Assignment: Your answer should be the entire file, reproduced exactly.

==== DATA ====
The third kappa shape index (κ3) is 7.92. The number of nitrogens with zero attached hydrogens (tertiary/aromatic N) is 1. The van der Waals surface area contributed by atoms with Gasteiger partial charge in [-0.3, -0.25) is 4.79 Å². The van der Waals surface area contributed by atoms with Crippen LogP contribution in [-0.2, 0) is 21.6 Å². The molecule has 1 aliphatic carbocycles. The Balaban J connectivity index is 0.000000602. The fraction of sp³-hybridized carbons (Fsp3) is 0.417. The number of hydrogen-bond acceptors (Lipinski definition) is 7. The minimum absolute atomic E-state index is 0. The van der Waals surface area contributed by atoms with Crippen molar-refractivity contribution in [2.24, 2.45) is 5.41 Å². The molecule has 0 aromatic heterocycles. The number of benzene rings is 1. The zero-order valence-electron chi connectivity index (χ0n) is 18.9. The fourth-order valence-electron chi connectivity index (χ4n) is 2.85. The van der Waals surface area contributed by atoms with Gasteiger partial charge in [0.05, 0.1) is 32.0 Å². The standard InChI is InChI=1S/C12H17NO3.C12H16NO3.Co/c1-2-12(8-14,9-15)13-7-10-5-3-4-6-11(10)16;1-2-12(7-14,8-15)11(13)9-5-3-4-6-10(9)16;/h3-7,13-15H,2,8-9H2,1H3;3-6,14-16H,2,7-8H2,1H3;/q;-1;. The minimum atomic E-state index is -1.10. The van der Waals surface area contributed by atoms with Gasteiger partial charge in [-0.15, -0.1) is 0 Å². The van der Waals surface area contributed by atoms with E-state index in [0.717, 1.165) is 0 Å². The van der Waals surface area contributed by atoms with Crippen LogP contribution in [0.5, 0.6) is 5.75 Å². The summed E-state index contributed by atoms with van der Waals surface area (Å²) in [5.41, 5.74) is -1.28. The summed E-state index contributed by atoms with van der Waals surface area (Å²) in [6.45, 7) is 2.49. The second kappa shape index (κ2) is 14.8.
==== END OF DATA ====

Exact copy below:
The third kappa shape index (κ3) is 7.92. The number of nitrogens with zero attached hydrogens (tertiary/aromatic N) is 1. The van der Waals surface area contributed by atoms with Gasteiger partial charge in [-0.3, -0.25) is 4.79 Å². The van der Waals surface area contributed by atoms with Crippen LogP contribution in [-0.2, 0) is 21.6 Å². The molecule has 1 aliphatic carbocycles. The Balaban J connectivity index is 0.000000602. The fraction of sp³-hybridized carbons (Fsp3) is 0.417. The number of hydrogen-bond acceptors (Lipinski definition) is 7. The minimum absolute atomic E-state index is 0. The van der Waals surface area contributed by atoms with Crippen molar-refractivity contribution in [2.24, 2.45) is 5.41 Å². The molecule has 0 aromatic heterocycles. The number of benzene rings is 1. The zero-order valence-electron chi connectivity index (χ0n) is 18.9. The fourth-order valence-electron chi connectivity index (χ4n) is 2.85. The van der Waals surface area contributed by atoms with Gasteiger partial charge in [0.05, 0.1) is 32.0 Å². The standard InChI is InChI=1S/C12H17NO3.C12H16NO3.Co/c1-2-12(8-14,9-15)13-7-10-5-3-4-6-11(10)16;1-2-12(7-14,8-15)11(13)9-5-3-4-6-10(9)16;/h3-7,13-15H,2,8-9H2,1H3;3-6,14-16H,2,7-8H2,1H3;/q;-1;. The minimum atomic E-state index is -1.10. The van der Waals surface area contributed by atoms with Gasteiger partial charge in [-0.15, -0.1) is 0 Å². The van der Waals surface area contributed by atoms with E-state index in [0.717, 1.165) is 0 Å². The van der Waals surface area contributed by atoms with Crippen LogP contribution in [0.5, 0.6) is 5.75 Å². The summed E-state index contributed by atoms with van der Waals surface area (Å²) in [5.41, 5.74) is -1.28. The summed E-state index contributed by atoms with van der Waals surface area (Å²) in [6.45, 7) is 2.49. The second kappa shape index (κ2) is 14.8.